Florida Governor Signs New Medical Marijuana Legislation
Gov. Rick Scott signed a broader medical marijuana system for the state into law on Friday, building on Florida’s existing medical cannabis program.
Florida residents are rejoicing as Gov. Rick Scott signed a broader medical marijuana system for the state into law on Friday. The bill builds on Florida’s existing compassionate use of low-THC and medical cannabis program.
New relief for thousands
Gov. Rick Scott followed through on a promise he made previously. Measure (SB 8A) passed in a special session after lawmakers failed in their regular session in May to implement a constitutional amendment legalizing the drug, which was supported by 71 percent of voters last year.
The constitutional amendment was passed overwhelmingly, and I’m glad the House and Senate were able to come together for a bill that makes sense for our state. – Gov. Scott
The new law will bring relief to thousands of patients, as it allows for the following conditions to be eligible for treatment:
- Crohn’s disease
- Parkinson’s disease
- Multiple Sclerosis, or other debilitating medical condition of the same kind or class as or comparable to those enumerated
- Chronic nonmalignant pain
- A terminal condition
Doctors must go through two hours of training to be certified by the state before being authorized to issue prescriptions. And the state will set up a registry of eligible patients, which doctors must check before prescribing.
Still room for improvement in Florida
However, not everyone is satisfied. Advocates who pushed for the medical marijuana amendment approved by voters say the new law falls short of the amendment’s intentions, putting in place overly restrictive regulations. It allows patients to use cannabis pills, oils, edibles and “vape” pens with a doctor’s approval but bans smoking.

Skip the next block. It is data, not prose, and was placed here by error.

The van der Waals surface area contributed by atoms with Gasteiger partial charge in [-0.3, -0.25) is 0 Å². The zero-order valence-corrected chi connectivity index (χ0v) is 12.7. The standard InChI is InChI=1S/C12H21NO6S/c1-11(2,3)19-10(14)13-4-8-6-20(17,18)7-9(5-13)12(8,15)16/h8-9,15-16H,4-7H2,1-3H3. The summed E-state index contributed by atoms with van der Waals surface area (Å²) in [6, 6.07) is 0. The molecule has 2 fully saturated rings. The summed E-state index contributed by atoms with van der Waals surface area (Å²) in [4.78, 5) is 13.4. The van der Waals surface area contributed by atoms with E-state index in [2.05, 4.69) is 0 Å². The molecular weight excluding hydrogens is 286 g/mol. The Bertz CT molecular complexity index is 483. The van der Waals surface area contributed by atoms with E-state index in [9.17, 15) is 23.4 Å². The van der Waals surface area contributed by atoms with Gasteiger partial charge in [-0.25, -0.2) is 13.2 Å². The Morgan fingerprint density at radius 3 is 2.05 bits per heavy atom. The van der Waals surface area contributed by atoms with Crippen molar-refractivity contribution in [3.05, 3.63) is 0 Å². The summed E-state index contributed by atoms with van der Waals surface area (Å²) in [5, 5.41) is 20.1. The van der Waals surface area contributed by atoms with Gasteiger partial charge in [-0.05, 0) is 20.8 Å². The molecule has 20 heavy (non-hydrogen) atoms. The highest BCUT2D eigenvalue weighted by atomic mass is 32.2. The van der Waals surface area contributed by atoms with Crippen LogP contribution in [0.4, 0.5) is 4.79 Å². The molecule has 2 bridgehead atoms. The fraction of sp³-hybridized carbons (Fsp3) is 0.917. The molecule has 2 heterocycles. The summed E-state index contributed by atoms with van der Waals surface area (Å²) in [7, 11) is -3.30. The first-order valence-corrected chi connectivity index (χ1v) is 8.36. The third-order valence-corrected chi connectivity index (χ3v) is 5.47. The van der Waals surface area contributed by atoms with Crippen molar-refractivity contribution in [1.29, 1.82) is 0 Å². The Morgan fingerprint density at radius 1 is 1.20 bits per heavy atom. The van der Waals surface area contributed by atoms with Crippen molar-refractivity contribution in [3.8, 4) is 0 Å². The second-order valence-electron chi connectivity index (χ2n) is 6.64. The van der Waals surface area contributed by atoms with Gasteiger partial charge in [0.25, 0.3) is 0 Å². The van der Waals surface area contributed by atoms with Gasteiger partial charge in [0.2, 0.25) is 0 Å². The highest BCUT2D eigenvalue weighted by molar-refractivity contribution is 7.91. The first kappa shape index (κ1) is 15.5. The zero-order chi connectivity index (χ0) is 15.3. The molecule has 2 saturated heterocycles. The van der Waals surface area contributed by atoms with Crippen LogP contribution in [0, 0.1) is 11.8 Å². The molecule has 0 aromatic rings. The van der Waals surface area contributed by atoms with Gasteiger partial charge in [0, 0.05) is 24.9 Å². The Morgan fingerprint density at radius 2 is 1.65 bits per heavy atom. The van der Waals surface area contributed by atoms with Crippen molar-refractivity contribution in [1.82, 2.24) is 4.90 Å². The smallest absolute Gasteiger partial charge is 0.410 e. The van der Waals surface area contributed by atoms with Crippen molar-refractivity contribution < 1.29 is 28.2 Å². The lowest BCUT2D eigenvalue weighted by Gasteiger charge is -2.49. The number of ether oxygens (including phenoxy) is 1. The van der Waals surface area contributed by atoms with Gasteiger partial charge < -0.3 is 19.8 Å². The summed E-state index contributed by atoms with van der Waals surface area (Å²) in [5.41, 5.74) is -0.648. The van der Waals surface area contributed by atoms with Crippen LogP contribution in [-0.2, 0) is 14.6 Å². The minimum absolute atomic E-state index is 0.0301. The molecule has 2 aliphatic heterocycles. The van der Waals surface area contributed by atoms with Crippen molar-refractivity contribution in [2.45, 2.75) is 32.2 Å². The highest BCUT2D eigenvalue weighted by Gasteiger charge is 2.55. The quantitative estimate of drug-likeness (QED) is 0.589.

John Morgan, the Orlando trial lawyer who bankrolled the constitutional amendment’s campaign, has promised to sue over the smoking ban, and Tampa strip club magnate Joe Redner said he will file a suit because people cannot grow their own plants.
(The bill is) not perfect. I’m going to sue for the smoking but I know there are sick people who will see relief starting in July. – Morgan
The law caps grow licenses at 17, and each license holder is allowed up to 25 dispensaries. 10 new medical marijuana treatment centers will be opened by Oct. 3, on top of the seven already operating. With each additional 100,000 new eligible patients added to the registry, another license will become available.
The state must make smokeable marijuana available to patients by June 11.
The lawyer behind Florida’s successful medical marijuana initiative is determined to pass full legalization in two years.
Cannabis advocates in Utah wanted to make sure the state didn’t drag their feet on rolling out the market.